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United States Department of Agriculture

Agricultural Research Service

Research Project: Value-Added Products from Cottonseed

Location: Commodity Utilization Research

Title: Chemical composition of cottonseed affected by cropping management practices

Authors
item He, Zhongqi
item Tewolde, Haile
item Zhang, Hailin -
item Way, Thomas
item Shankle, Mark -

Submitted to: Meeting Abstract
Publication Type: Abstract Only
Publication Acceptance Date: June 15, 2012
Publication Date: June 28, 2012
Citation: He, Z., Tewolde, H., Zhang, H., Way, T.R., Shankle, M. 2012. Chemical composition of cottonseed affected by cropping management practices (abstract). Soil Science Society of America. Paper No. 71458.

Technical Abstract: Cottonseed is a valuable raw material for a range of food, animal feed, and industrial (such as adhesives) products. Chemical composition is one of the critical parameters to evaluate cottonseed's quality and potential end use. However, the information on the impacts of cropping management practices on cottonseed chemical composition is limited. In this study, we determined the contents of 13 elements in cottonseed harvested under different fertilization managements with or without wheat cover crop. The two-year data are not exactly same, but show a same trend. The cover crop management did not show significant impacts on the chemical composition. Compared to no fertilizer control, both inorganic fertilizer and poultry litter altered the levels of Ca, Mg, Cu, Fe, Mg, Mn and P, but not As, Cd, Na, Pb, S and Zn. However, the impact of application methods (broadcast and subsurface band) and time (fall and spring) of poultry litter was not obvious. Specifically, the contents of Cu, Mg, and P were high in cottonseed with poultry liter fertilization, but low in cottonseed with inorganic fertilizer, compared to the control cottonseed (no fertilizer). The data of the three elements were also highly correlated (P<0.01), indicating the three elements were co-accumulated in cottonseed, probably in the metal organic P forms, due to poultry litter fertilization.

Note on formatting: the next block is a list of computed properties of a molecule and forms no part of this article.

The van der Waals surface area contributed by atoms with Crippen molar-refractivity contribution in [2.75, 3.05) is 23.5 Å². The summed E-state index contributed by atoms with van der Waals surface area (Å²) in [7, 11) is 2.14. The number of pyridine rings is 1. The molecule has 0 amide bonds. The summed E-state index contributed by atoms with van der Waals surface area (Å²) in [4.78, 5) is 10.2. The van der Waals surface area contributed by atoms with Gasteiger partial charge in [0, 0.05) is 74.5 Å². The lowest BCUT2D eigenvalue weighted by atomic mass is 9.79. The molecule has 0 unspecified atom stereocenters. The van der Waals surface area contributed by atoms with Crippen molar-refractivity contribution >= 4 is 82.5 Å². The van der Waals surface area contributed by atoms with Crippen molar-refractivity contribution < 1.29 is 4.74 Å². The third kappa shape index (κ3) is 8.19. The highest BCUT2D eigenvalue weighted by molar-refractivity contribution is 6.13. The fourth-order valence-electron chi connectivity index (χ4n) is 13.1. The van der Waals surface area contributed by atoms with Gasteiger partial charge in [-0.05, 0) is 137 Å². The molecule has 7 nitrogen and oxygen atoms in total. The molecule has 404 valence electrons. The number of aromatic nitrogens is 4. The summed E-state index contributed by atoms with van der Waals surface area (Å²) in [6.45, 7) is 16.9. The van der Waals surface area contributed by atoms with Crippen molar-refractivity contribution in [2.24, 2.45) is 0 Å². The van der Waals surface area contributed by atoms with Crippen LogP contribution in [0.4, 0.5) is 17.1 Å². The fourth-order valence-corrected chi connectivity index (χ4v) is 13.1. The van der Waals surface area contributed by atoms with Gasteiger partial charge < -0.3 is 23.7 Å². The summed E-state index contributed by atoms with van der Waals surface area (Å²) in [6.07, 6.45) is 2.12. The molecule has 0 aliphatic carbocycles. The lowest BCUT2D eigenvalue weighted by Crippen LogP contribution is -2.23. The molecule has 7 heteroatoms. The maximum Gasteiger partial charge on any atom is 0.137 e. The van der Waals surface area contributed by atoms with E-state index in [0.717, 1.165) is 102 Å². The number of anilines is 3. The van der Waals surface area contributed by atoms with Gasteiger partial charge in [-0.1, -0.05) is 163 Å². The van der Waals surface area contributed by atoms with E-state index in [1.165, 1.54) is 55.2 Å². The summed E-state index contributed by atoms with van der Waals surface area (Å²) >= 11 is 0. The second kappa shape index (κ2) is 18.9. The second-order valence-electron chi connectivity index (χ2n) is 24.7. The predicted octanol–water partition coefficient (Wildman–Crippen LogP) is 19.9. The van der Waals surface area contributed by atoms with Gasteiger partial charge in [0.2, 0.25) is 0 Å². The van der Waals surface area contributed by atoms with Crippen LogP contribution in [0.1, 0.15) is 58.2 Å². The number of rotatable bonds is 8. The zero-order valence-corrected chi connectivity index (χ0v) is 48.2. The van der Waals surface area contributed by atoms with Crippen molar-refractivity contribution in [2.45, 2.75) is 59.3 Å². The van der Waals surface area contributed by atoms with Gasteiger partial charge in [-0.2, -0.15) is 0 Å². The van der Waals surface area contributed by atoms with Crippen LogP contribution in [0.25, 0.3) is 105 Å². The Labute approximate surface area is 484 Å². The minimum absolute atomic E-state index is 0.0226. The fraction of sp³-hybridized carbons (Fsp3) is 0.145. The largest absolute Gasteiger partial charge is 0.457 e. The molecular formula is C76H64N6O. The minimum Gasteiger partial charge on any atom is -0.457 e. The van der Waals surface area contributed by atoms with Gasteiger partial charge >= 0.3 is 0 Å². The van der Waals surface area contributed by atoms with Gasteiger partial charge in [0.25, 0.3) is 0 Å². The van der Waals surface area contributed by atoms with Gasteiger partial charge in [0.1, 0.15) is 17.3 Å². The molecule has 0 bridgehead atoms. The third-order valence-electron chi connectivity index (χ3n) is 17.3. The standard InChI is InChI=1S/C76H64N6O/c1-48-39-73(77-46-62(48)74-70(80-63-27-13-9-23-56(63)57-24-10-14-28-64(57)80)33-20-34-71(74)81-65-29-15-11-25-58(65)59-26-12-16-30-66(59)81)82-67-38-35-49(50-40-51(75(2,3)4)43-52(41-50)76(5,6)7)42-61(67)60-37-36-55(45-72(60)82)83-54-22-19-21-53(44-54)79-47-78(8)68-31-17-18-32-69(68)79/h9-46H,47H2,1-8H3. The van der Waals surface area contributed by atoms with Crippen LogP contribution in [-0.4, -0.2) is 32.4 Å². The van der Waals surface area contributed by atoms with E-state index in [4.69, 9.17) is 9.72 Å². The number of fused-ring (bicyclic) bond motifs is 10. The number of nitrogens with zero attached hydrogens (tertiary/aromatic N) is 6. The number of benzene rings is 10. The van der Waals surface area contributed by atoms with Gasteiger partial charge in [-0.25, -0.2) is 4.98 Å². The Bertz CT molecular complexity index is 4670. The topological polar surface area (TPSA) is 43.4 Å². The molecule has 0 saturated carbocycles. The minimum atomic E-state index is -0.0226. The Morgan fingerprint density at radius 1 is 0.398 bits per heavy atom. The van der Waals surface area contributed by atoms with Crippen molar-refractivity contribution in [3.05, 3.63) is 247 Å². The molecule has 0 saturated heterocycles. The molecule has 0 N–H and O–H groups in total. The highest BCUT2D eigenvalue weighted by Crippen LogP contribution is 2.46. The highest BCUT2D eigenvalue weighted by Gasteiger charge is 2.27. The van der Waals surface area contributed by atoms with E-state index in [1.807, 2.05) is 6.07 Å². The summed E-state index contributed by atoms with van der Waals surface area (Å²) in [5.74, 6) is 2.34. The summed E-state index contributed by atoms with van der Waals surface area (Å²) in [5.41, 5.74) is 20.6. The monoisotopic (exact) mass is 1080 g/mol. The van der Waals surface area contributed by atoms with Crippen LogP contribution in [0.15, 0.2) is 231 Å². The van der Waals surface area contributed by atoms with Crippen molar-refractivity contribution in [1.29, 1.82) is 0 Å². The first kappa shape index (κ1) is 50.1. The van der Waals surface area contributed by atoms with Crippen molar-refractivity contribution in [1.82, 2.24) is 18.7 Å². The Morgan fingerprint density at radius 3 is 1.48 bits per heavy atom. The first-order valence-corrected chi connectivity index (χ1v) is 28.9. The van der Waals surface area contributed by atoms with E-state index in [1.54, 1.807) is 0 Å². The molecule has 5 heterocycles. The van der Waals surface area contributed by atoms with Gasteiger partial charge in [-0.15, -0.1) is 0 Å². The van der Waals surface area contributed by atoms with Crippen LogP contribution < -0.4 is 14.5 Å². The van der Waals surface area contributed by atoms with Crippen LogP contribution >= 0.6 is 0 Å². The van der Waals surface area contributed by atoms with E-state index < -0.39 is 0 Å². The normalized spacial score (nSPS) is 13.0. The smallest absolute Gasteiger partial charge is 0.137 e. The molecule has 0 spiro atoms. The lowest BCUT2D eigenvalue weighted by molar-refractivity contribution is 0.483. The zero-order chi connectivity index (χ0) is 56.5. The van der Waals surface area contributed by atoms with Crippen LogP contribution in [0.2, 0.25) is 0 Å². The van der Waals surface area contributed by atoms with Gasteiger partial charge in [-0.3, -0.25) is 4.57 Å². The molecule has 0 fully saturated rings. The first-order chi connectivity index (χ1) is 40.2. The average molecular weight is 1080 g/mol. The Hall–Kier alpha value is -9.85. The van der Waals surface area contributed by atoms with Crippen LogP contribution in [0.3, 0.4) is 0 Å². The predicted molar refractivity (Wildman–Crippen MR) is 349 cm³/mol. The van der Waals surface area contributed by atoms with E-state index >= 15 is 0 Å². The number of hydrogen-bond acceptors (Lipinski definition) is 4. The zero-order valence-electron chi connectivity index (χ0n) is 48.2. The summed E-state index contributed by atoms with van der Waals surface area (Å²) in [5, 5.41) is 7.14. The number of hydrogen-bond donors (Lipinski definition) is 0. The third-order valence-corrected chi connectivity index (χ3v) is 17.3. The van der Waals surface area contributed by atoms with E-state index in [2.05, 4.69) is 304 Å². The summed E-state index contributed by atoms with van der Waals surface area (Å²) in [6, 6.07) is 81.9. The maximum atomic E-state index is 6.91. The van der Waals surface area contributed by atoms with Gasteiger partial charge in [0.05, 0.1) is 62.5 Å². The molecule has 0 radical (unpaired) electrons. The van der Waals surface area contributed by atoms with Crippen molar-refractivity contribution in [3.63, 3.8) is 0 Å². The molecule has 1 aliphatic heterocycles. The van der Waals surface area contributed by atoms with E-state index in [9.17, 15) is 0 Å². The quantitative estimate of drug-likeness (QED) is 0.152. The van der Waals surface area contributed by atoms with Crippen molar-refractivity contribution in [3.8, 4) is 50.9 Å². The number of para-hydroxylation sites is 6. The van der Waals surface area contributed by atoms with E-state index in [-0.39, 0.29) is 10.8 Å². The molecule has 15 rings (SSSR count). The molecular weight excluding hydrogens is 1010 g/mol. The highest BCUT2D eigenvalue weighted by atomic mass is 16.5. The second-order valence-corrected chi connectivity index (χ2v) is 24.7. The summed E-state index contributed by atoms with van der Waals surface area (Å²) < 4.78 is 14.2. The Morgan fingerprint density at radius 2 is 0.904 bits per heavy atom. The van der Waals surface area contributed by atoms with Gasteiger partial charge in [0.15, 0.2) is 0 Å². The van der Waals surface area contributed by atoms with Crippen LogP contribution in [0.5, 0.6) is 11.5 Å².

Last Modified: 11/28/2014
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